After 8 years of enjoying some of the most well-designed mass market products the digital world has ever seen, we have become immune. It’s not just the fact that we have become accustom to beauty or addicted to convenience. But by consuming large quantities of immaculate conceptions, it has forever altered our collective consciousness. As humans, our minds have been reprogrammed and it’s now up to psychology to figure out how we will operate in Robotopia.


Where is the legal industry heading while the economy recovers? Most signs point towards an increased demand for legal services. Better yet, there is evidence that legal spent is up but Law Firms aren’t position to capitalize. Law Firms face “Fundamental, Potentially Irreversible Changes” and are struggling to find a long term view.


While other mysterious animals like Axiom Law outgrow incumbents with an approximate growth rate in the range of 11–18%. By comparison, S&P 500 CAGR is 10.47%. According to the chart below, demand for Law firm services was under 0.5%.


Ultimately, all industries will face a disruption at some point. The Legal Industry is not exempted, not even by law.




Why do we pay for legal services? Here are some reasons:

  1. Legally obligated by regulatory pressures to comply i.e. filing taxes;
  2. Morally or Ethically obligated such as representation in litigation;
  3. It’s too damn complicated to do it yourself;

In Robotopia the following rules will apply:

  • if a system is based on rules it will be automated;
  • if a resource becomes too expensive, a network will surge to source it;
  • if a process is too complex, a culture will subsist to simplify it;

The word that keeps coming back to me is…frictionless. And this revelation hit me while listening to the End User: they will not be swayed unless a legal service is a smooth fit in their mind.




When will we shift from the traditional to the modern purchase behavior? Another glance at the chart above suggests the shift already happened in 2009. A more interesting question is: who will capitalize? After the democratizing of Information (Google), Resources (Uber, AirBnB) and Capital (Bitcoin), Legal is next. And the one, who paves a silk road to legal’s servitude in one click, will win.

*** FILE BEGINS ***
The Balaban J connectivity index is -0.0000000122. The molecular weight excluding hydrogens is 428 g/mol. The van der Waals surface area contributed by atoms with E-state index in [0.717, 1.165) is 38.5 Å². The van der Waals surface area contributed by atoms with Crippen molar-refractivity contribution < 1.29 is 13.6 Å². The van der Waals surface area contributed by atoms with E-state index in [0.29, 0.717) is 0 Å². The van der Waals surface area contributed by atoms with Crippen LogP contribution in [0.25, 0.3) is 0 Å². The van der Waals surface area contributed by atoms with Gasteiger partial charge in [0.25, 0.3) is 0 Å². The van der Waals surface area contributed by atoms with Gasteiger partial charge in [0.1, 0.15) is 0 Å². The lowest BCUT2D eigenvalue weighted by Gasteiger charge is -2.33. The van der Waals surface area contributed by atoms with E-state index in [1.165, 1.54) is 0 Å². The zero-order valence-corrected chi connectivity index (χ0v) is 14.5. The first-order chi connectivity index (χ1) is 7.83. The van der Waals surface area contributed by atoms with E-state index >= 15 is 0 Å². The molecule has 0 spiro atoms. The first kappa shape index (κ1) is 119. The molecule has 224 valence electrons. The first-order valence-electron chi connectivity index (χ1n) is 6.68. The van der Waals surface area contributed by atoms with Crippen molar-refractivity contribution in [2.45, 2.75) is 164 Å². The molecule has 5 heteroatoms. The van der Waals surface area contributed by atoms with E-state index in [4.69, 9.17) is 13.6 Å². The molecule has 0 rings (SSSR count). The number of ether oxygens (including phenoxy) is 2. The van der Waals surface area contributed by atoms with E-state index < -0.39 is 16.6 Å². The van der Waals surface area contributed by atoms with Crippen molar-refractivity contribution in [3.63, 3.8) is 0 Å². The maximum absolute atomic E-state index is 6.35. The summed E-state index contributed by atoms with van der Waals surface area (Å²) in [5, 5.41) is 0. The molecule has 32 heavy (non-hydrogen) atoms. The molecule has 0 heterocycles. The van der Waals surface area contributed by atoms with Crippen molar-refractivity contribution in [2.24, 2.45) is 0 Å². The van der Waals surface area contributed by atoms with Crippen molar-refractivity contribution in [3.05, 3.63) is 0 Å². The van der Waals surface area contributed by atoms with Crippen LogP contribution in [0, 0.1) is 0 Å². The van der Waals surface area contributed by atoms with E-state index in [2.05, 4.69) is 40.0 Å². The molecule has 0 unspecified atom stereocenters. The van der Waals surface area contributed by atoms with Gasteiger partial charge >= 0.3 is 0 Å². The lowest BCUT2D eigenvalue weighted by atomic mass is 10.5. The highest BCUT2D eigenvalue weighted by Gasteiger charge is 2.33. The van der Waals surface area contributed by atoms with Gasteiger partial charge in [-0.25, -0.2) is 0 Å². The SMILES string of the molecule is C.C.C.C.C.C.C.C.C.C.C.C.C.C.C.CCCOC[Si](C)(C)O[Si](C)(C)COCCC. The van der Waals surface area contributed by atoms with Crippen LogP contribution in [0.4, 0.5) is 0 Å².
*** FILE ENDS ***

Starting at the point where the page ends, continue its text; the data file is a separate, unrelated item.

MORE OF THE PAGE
Skeuomorphism: Will It Make Us Smarter?

Skeuomorphism: Will It Make Us Smarter? 1120 714 Raymond Blyd

Recently Apple has been awarded a patent for the virtual book page turn. Now imagine such an event in the age of the printing press. How would we navigate books or other printed materials? The tools and the methods we used in the physical world are slowly coming to live in the digital world. Skeuomorph design has blazed the path to copy from the physical to the virtual world. Yet, without a better understanding of the real world, will it help or hurt?

Not Flipping
I do not despair the page flip patent. To the contrary, I salute the fact that we will one day seize to use remnants from an inexpedient paper past and replace it with more convenient digital methods. Although we measure the power of a vehicle by horses we do not use their techniques to advance engine technology. So while we slowly transition from tangible to digital with clever tricks that ease our reluctance and broaden our acceptance, we will also surely break with tradition at some stage.

This has triggered my venture to seek out those methods that will likely make us smarter in the future. I’ve looked at the techniques we’ve been using to capture, preserve and reuse information, the things that help us remember, navigate and connect the dots. Not only prepackaged tools such as table of contents or book indexes. But also whatever we create ourselves like highlights, annotations, linking and citing to help us (re)organize information and easily consume it. I’ve sought the deeper meaning of why we need to have these techniques and then…I completely abandon them.

Red Highlight or Blue Highlight?
I could not find a viable way to translate the paper methods we are accustom to using in an efficient manner to a digital screen. I will not substitute the hardship of thumbing through indexes references, going back and forth in pages with the ease of simple search boxes or hyperlinks. Or digitally flipping pages and waiting for each page flip animation while a simple swipe with a continuous scroll that ‘rubber-bands‘ naturally seems a lot more appealing. Even the fundamental purpose of highlights seems a bit archaic if your primary goal is to filter out the contextual noise and focus on a phrase. In my humble opinion, the truth does not lie in any particularly fancy visual design but rather designing the animation of the interaction. In short: the presentation of the animation.

Awards and Rewards
I’ve now embarked on a crazy quest to seek out and find or create the perfect animations and interaction designs for seemingly mundane tasks such as highlighting. I’m not aiming for any awards just for real life applications and usefulness. I belief the secret of our intelligence lies not in the amount of information we can access but rather in the manner we interact with it. What makes us smarter is not what we read but how we understand it and remember it.